Titanic Exhibition at Cincinnati Museum
It is nearly impossible to pick only one, because all are special for one reason or another. But, as far as inspiring me and getting me to make a hat and resulting in months of interest afterward, I would say that would be going to the Cincinnati Museum (Union Terminal) to see the Titanic Exhibition last April (95 years and two weeks after the sinking).
The preparation was a lot of fun. I was on eBay looking for period clothing and found a great shirtwaist blouse and a cape. (Not in the colors, but we're always a little more lax when we're trying for a theme.) Then I found a skirt at a consignment shop that worked perfectly (well, in theory, at least). Oh, yes, and then I found some granny boots. I laced them with hot pink shoelaces, just to get my colors from top to bottom (because the boots are black).
The hat was my brocade one, which I describe the making of in great detail in the "Touring Hat" and "Oodles of Ideas" topics of the Crafts for Hats group on the QMB2. I also have photos posted in the Photo Gallery there. And my mother's hat was the "Puss in Boots" one with HUGE feathers that also is described (in a little less detail--in "Oodles of Ideas") and has a photo posted there.
Sadly, some members were sick that day and bowed out at the last minute, so it was only five of us who could make it. While not everyone went vintage, most tried to at least have a long skirt on. We had lunch in a beehive kiln at a restaurant high on Mt. Adams in Cincinnati. (Porkopolis is the name.) This is the site of Rookwood Pottery (which was started by a woman) and the setting was really neat (especially if you get to dine inside one of the two kilns). The food was so-so, but we'd probably still do it again, just for the ambiance.
Then we headed to the museum. Got lost on the way, which made for lots of laughs. There were two cars (some coming from Paint Lick and some from Louisville). But eventually we got there and it was hilarious walking up to what was once Union Terminal (for trains). My skirt hem stitches kept catching in my boot laces. (What these women had to go through back then!) I was doubled over laughing and trying to uncatch the threads at the same time. We called it the "Queen's wardrobe malfunction" and they still bring it up and laugh about it. After that, I walked holding the skirt out in front of me or pulled up--as if to show off my bootlaces--so I wouldn't catch it again. (Didn't always work, though.)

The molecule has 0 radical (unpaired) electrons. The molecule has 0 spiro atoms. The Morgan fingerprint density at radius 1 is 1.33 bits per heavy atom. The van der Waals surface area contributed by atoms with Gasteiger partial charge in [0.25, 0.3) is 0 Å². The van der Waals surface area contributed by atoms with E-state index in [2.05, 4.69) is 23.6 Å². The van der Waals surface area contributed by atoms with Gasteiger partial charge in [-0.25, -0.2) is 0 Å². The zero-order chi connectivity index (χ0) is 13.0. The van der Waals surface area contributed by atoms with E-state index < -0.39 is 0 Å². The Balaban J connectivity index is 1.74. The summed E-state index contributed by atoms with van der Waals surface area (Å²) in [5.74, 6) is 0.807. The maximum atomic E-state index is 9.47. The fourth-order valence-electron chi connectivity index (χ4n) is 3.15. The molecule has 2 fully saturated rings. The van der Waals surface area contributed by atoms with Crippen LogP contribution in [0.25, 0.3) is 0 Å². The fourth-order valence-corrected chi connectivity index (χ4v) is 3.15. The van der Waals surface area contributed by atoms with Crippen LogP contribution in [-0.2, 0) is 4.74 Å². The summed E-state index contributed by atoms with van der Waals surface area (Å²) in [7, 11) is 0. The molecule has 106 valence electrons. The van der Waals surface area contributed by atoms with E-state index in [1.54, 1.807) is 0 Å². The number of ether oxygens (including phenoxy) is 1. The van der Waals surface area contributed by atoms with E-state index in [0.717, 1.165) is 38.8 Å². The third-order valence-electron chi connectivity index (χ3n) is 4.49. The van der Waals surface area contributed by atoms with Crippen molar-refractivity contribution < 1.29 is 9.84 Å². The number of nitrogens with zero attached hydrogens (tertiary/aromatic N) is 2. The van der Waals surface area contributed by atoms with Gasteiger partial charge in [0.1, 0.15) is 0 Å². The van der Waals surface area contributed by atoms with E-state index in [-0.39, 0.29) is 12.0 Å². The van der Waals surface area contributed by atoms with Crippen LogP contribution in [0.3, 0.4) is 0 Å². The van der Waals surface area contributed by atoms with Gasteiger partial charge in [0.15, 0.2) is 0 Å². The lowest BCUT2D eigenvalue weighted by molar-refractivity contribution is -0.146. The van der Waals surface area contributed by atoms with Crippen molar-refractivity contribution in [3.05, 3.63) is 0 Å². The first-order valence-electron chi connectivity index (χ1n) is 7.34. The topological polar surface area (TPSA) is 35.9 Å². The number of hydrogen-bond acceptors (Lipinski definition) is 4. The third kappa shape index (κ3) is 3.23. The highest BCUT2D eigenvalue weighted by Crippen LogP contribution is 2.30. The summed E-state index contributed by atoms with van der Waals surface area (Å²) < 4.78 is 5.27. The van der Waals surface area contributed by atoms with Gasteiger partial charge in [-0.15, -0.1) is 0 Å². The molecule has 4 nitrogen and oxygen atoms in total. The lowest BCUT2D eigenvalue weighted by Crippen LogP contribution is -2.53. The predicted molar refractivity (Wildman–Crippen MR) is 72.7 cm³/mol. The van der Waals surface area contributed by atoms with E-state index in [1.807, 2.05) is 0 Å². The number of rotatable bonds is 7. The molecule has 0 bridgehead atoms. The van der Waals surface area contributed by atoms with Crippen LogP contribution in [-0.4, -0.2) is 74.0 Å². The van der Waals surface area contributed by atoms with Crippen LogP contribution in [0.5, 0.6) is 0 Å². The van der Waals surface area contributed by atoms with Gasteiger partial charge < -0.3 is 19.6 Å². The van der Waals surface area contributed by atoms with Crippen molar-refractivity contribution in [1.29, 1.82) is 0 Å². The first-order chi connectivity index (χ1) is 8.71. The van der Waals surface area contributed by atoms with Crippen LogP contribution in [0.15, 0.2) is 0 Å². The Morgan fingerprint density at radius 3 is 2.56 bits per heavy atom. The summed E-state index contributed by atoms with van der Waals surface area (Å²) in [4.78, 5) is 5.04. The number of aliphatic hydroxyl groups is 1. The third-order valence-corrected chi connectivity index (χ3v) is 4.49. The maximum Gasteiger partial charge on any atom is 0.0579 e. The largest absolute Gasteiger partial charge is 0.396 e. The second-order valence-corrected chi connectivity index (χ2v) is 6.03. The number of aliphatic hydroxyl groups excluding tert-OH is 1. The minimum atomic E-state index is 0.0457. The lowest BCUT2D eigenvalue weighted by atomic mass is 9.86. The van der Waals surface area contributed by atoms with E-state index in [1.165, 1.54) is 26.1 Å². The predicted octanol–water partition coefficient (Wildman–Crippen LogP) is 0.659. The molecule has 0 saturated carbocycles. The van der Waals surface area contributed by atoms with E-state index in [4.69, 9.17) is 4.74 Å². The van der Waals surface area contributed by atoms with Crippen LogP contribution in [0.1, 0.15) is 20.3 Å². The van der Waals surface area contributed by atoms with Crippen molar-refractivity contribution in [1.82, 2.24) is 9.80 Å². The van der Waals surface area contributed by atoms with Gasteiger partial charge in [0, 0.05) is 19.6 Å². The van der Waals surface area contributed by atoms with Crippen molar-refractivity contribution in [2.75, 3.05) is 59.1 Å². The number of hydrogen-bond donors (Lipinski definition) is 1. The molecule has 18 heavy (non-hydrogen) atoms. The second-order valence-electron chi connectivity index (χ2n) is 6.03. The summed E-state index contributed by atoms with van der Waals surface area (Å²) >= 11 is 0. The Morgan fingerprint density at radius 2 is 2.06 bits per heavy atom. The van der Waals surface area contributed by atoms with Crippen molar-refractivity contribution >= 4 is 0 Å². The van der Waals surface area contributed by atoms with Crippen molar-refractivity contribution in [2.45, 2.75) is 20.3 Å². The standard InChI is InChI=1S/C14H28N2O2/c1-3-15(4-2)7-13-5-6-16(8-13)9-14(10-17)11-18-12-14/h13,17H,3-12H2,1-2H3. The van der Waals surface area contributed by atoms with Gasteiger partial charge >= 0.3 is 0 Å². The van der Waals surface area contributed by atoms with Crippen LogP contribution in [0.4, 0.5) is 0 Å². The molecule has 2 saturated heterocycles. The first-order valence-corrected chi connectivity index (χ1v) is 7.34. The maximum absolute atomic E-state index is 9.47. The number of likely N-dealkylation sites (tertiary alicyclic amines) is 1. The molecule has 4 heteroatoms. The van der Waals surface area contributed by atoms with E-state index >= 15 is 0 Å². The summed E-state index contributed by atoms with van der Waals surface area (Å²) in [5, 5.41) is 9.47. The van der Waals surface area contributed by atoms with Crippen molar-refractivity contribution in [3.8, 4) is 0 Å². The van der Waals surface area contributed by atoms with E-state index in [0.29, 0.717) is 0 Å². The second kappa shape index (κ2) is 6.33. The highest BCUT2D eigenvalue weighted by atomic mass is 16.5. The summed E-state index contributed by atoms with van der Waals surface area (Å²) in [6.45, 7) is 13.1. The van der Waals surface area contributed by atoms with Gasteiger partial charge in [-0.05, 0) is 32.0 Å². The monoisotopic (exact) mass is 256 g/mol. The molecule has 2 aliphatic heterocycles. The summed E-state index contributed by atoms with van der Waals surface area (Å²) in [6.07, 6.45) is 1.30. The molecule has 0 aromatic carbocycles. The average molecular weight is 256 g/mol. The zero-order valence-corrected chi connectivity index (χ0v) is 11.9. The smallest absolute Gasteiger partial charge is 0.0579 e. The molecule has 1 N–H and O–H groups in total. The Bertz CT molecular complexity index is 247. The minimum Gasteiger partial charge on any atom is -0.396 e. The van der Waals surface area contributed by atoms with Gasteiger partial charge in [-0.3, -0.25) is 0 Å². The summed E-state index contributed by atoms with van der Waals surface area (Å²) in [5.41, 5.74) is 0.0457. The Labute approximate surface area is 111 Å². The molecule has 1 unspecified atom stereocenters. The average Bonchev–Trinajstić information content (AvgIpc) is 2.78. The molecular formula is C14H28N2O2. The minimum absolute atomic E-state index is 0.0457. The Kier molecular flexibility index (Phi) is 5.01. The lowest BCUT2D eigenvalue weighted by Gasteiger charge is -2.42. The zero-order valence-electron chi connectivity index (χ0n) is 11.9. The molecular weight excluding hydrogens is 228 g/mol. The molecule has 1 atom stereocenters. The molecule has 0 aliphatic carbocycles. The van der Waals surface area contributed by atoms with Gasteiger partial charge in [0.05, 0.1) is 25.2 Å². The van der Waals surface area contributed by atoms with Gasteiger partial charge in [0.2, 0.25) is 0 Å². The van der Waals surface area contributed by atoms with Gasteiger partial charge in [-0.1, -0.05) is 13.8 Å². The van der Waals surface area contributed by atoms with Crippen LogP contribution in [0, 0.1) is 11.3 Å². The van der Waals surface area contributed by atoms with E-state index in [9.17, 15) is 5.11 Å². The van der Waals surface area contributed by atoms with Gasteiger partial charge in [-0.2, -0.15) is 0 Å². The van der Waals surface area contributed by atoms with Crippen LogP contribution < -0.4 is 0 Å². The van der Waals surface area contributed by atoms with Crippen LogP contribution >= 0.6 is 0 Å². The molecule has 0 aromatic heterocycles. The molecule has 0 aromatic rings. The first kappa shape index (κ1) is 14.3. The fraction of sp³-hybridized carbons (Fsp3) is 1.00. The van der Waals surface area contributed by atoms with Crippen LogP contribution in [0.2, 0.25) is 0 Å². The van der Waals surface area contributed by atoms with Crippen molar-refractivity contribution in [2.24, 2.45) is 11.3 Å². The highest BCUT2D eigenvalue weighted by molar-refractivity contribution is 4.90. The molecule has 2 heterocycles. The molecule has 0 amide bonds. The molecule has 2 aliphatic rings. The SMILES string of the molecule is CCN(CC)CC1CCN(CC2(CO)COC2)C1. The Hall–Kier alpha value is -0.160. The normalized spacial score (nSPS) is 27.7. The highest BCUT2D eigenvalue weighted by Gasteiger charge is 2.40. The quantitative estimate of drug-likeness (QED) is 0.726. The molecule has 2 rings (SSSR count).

We got inside and there was some kind of international exhibit and lots of kids. Needless to say, we were a hit with young and old alike. Despite the fact that there was an RHS discount, we didn't see anyone else in regalia, but some others came up to us to say they were in the RHS.
Downstairs at the exhibit, each of us was given a boarding pass that gave the name and information about one of the passengers on the ship. We had an illustrious group--with the Unsinkable Molly Brown and Mrs. John Jacob Astor among us. I was Caroline Brown, widow of the publisher and co-owner of Little Brown and Co. I thought that was neat, because I'm a writer.
We had our photo taken with the solemn Captain Smith (go to my Photo Gallery to see three of us in the photo with him). The other two ladies didn't think their regalia was authentic enough and opted out.
Once we went inside, things became somber quickly. We each went at our own pace and talked in hushed tones, if at all. We had the guided tour on tape that we listened to on a hand-held phone. That added a lot to the experience. Sometimes I listened to the adult version and sometime the children's. Both were filled with interpreters quoting from newspaper accounts, diaries, and other primary sources giving accounts of life on the ship and the sinking and survival stories.
When you got to the room that depicted striking the iceberg, there was a huge block of ice you could touch as though you were leaning over the ship's railing to do so. The room was very cold and it was very dramatic.
Eventually, we made our way to the end where they posted a list of passengers. I forget if it was separate male and female or by class or both, but it told you whether you survived or not. We all survived (probably because we all were first and second class--not third class passengers among us).
Afterward, my Sister Queen and I were consumed to find out more about the ladies in our party. (As a child, she once sailed to Germany from New York back in the 1950s, so she probably was even more connected to the story than I was.) Each of us read one of the huge pictorial histories I got at the library. She was Mrs. Astor, so there was a lot to learn about her person. We shared stories for weeks afterward.
Sorry to be so long, but, as you know, I'm always longwinded!
Looking forward to hearing about other 2007 experiences! Thanks for the prompt, Queen Jane! I'm learning that being a group owner is a lot of responsibility!
Rita, Queen Foxy Loxy
Last edited by Queen Foxy Loxy (2008-01-12 13:54:58)